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Hearing test showing ear of senior man with sound waves simulation technology

If you begin talking about dementia at your next family gathering, you will most likely put a dark cloud above the whole event.

Dementia isn’t a subject most individuals are intentionally looking to discuss, mostly because it’s pretty scary. Dementia, which is a degenerative cognitive disease, makes you lose a grip on reality, experience memory loss, and brings about a general loss of mental faculties. Nobody wants to experience that.

For this reason, many individuals are looking for a way to prevent, or at least slow, the advancement of dementia. There are some clear connections, as it turns out, between dementia and untreated hearing loss.

That might seem a bit… surprising to you. After all, what does your brain have to do with your ears (lots, actually)? Why does hearing loss increase chances of dementia?

When you ignore hearing loss, what are the consequences?

Perhaps you’ve noticed your hearing loss already, but you aren’t too worried about it. It’s nothing that cranking up the volume on your television won’t fix, right? Maybe, when you watch your favorite program, you’ll just turn on the captions.

Or perhaps your hearing loss has gone unnoticed so far. Maybe the signs are still subtle. In either case, hearing loss and cognitive decline have a powerful connection. That’s because of the effects of neglected hearing loss.

  • Conversation becomes more difficult to understand. You could begin to keep yourself isolated from others as a result of this. You may become removed from loved ones and friends. You speak to others less. It’s not good for your brain to separate yourself this way. And naturally your social life. What’s more, many individuals who cope with hearing loss-related social isolation don’t even recognize it’s happening, and they most likely won’t connect their isolation to their hearing.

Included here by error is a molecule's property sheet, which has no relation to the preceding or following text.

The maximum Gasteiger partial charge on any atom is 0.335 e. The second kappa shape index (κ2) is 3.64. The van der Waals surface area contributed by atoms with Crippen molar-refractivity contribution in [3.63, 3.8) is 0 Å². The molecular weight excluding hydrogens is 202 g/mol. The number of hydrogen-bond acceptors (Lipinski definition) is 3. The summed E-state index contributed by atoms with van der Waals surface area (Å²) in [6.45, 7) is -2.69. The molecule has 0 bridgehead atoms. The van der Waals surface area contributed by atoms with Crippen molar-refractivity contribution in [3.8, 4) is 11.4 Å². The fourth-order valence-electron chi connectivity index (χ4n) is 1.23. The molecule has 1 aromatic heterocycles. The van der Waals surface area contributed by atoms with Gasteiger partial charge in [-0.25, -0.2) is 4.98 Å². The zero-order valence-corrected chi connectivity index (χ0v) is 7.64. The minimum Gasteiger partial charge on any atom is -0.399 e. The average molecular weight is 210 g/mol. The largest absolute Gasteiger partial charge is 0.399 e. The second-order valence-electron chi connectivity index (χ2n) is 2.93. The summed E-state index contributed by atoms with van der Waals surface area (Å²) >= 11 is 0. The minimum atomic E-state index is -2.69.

• Your brain will begin to work a lot harder. Your ears will get less audio information when you have untreated hearing loss. This will leave your brain filling in the missing info. This will really exhaust your brain. Your brain will then have to get additional power from your memory and thinking centers (at least that’s the present concept). The idea is that over time this leads to dementia (or, at least, helps it along). Your brain working so hard can also result in all manner of other symptoms, such as mental fatigue and exhaustion.

You may have suspected that your hearing loss was more innocuous than it really is.

Hearing loss is one of the major signs of dementia

Let’s say you only have mild hearing impairment. Like, you’re unable to hear whispers, but everything else sounds just fine. Well, turns out you’re still twice as likely to develop dementia as somebody who does not have hearing loss.

Which means that even minor hearing loss is a pretty good preliminary sign of a risk of dementia.

So… How should we understand this?